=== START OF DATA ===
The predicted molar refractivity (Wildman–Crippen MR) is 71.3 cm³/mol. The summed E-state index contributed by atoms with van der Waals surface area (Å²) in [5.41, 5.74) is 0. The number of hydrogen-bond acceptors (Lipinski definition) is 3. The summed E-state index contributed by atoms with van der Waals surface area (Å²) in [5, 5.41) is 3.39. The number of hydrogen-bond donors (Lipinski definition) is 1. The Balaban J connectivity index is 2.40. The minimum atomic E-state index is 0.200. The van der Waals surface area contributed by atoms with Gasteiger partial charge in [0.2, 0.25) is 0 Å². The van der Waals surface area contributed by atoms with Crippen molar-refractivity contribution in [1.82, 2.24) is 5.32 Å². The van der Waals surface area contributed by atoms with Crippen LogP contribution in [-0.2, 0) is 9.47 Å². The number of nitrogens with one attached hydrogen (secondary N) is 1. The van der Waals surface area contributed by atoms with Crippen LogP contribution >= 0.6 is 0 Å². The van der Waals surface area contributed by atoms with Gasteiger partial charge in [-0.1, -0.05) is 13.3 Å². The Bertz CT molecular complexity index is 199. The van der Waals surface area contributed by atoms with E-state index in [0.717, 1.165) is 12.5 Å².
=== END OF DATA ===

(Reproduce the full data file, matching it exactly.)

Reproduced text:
The predicted molar refractivity (Wildman–Crippen MR) is 71.3 cm³/mol. The summed E-state index contributed by atoms with van der Waals surface area (Å²) in [5.41, 5.74) is 0. The number of hydrogen-bond acceptors (Lipinski definition) is 3. The summed E-state index contributed by atoms with van der Waals surface area (Å²) in [5, 5.41) is 3.39. The number of hydrogen-bond donors (Lipinski definition) is 1. The Balaban J connectivity index is 2.40. The minimum atomic E-state index is 0.200. The van der Waals surface area contributed by atoms with Gasteiger partial charge in [0.2, 0.25) is 0 Å². The van der Waals surface area contributed by atoms with Crippen molar-refractivity contribution in [1.82, 2.24) is 5.32 Å². The van der Waals surface area contributed by atoms with Crippen LogP contribution in [-0.2, 0) is 9.47 Å². The number of nitrogens with one attached hydrogen (secondary N) is 1. The van der Waals surface area contributed by atoms with Crippen LogP contribution >= 0.6 is 0 Å². The van der Waals surface area contributed by atoms with Gasteiger partial charge in [-0.1, -0.05) is 13.3 Å². The Bertz CT molecular complexity index is 199. The van der Waals surface area contributed by atoms with E-state index in [0.717, 1.165) is 12.5 Å².